At the 34-nation Summit of the Americas over the weekend, U.S. President Barack Obama promised a new approach to Latin American relations, meeting with such harsh critics of the U.S. as Venezuelan leader Hugo Chavez.
Cuba was a hot topic, as Obama recently loosened travel and remittances restrictions for Cuban Americans. “The policy that we’ve had in place for 50 years hasn’t worked the way we want it to. The Cuban people are not free,” Obama said at the close of the summit on Sunday.
Worldfocus editorial consultant Peter Eisner, the former deputy foreign editor of the Washington Post, puts Obama’s position on Cuba in context.
No question about it: President Barack Obama brought his A-game to the Trinidad summit of Western Hemisphere leaders over the weekend and upstaged potential efforts to embarrass and castigate the United States over its 50-year embargo against Cuba.
The president was warm to overtures by Cuban President Raul Castro and held out the possibility for real changes; he also disarmed Venezuela’s president, Hugo Chavez, by sprinting across the dance floor to break the ice. As in Europe, as in Mexico, President Obama also talked about a new beginning and said that the United States has made its share of mistakes.
The question is: How soon will action follow all the words?
Antonio Caño of the Madrid newspaper, El País, saw little more than “handshaking and good intentions.” Even that was an accomplishment, he said, compared to disastrous, confrontational meetings during the Bush era. However, he said, the good intentions “will be erased from memory quickly if no there are no quick, recognizable results.”
President Obama’s position on Cuba has to be viewed in context. So far, he’s done little more than roll back restrictions imposed by George W. Bush that limited the ability of Cuban-Americans to visit Cuba or send money to family members. Obama has opened the possibility of licensing telecommunications contacts with Cuba.
In fact, the president hasn’t completely rewound U.S.-Cuban relations to where they had been before the Bush years. It doesn’t take an act of Congress, for example, to quietly resume bilateral talks with Cuba. The president has not reinstated periodic meetings with Cuba as part of a 1995 migration agreement. The meetings, halted by Bush, grew out of decades of periodic chaos caused by Cuban refugees fleeing the island –- sometimes meeting death in the treacherous Florida Straits.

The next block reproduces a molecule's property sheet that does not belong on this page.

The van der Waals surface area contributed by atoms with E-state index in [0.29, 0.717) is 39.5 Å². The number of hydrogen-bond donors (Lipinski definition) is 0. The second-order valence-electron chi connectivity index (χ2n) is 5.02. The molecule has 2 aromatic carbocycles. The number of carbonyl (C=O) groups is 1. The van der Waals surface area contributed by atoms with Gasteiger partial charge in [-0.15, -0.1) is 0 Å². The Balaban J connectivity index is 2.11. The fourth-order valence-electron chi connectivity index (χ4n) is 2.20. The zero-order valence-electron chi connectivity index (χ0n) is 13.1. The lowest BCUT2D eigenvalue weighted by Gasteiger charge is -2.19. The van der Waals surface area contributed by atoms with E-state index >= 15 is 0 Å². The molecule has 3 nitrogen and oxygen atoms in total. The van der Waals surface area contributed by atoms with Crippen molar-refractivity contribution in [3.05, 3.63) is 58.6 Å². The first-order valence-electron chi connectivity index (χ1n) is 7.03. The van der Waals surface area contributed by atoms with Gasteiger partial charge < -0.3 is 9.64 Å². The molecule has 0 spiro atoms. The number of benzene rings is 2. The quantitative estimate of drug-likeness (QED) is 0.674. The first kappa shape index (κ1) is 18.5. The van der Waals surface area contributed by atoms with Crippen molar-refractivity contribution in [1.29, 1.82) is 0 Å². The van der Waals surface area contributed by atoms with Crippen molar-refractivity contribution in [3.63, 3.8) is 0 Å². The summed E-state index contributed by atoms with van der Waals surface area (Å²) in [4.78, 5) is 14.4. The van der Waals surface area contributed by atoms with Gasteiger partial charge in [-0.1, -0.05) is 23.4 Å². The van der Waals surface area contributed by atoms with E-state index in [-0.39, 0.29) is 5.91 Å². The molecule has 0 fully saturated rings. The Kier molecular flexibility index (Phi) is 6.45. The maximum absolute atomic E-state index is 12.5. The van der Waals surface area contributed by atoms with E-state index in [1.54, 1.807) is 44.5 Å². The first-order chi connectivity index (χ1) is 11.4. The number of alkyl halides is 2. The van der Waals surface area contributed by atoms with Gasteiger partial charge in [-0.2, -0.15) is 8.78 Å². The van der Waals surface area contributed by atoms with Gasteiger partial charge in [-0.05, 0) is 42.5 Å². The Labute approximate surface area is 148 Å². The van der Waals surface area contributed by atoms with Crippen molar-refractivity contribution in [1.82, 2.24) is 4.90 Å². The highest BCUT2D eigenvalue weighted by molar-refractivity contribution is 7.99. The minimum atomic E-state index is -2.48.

Phillip Brenner, a professor at American University who specializes on Cuban-U.S. relations, told me U.S. overtures so far “will move the two countries towards a normal relationship only a little.”
“Cuban officials rightly view President Obama’s decision as signifying nothing more than fulfillment of a campaign promise to Cuban-Americans.”
He said the U.S. plan on telecommunications with Cuba “was couched in the same language the United States has used for fifty years. They are intended to bring ‘freedom’ to Cubans, which Cuban officials see as code for ‘regime change.’ ”
President Obama has enough problems as he deals with the ongoing economic crisis, and the dire problems of Afghanistan, Pakistan, Iraq and the Israeli-Palestinian issue. Certain to face conservative ire, including a vocal minority in Congress, how much Cuban political capital is the president willing to spend?
– Peter Eisner